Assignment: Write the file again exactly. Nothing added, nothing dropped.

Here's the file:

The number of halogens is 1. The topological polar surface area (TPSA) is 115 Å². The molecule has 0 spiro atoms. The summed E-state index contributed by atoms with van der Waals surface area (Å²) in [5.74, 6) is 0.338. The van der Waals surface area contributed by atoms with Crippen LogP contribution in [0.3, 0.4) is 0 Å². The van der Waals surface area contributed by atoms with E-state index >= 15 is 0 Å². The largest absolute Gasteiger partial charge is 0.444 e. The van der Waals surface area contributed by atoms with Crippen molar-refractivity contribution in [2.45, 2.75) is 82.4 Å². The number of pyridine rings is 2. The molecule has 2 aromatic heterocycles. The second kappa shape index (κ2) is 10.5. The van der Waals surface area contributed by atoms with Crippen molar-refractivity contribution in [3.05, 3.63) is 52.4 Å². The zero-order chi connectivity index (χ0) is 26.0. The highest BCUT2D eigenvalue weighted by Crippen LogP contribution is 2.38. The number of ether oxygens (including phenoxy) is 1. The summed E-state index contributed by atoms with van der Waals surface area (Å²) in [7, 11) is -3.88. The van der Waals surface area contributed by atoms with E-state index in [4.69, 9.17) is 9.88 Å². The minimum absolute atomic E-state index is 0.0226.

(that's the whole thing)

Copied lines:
The number of halogens is 1. The topological polar surface area (TPSA) is 115 Å². The molecule has 0 spiro atoms. The summed E-state index contributed by atoms with van der Waals surface area (Å²) in [5.74, 6) is 0.338. The van der Waals surface area contributed by atoms with Crippen LogP contribution in [0.3, 0.4) is 0 Å². The van der Waals surface area contributed by atoms with E-state index >= 15 is 0 Å². The largest absolute Gasteiger partial charge is 0.444 e. The van der Waals surface area contributed by atoms with Crippen molar-refractivity contribution in [2.45, 2.75) is 82.4 Å². The number of pyridine rings is 2. The molecule has 2 aromatic heterocycles. The second kappa shape index (κ2) is 10.5. The van der Waals surface area contributed by atoms with Crippen molar-refractivity contribution in [3.05, 3.63) is 52.4 Å². The zero-order chi connectivity index (χ0) is 26.0. The highest BCUT2D eigenvalue weighted by Crippen LogP contribution is 2.38. The number of ether oxygens (including phenoxy) is 1. The summed E-state index contributed by atoms with van der Waals surface area (Å²) in [7, 11) is -3.88. The van der Waals surface area contributed by atoms with E-state index in [4.69, 9.17) is 9.88 Å². The minimum absolute atomic E-state index is 0.0226.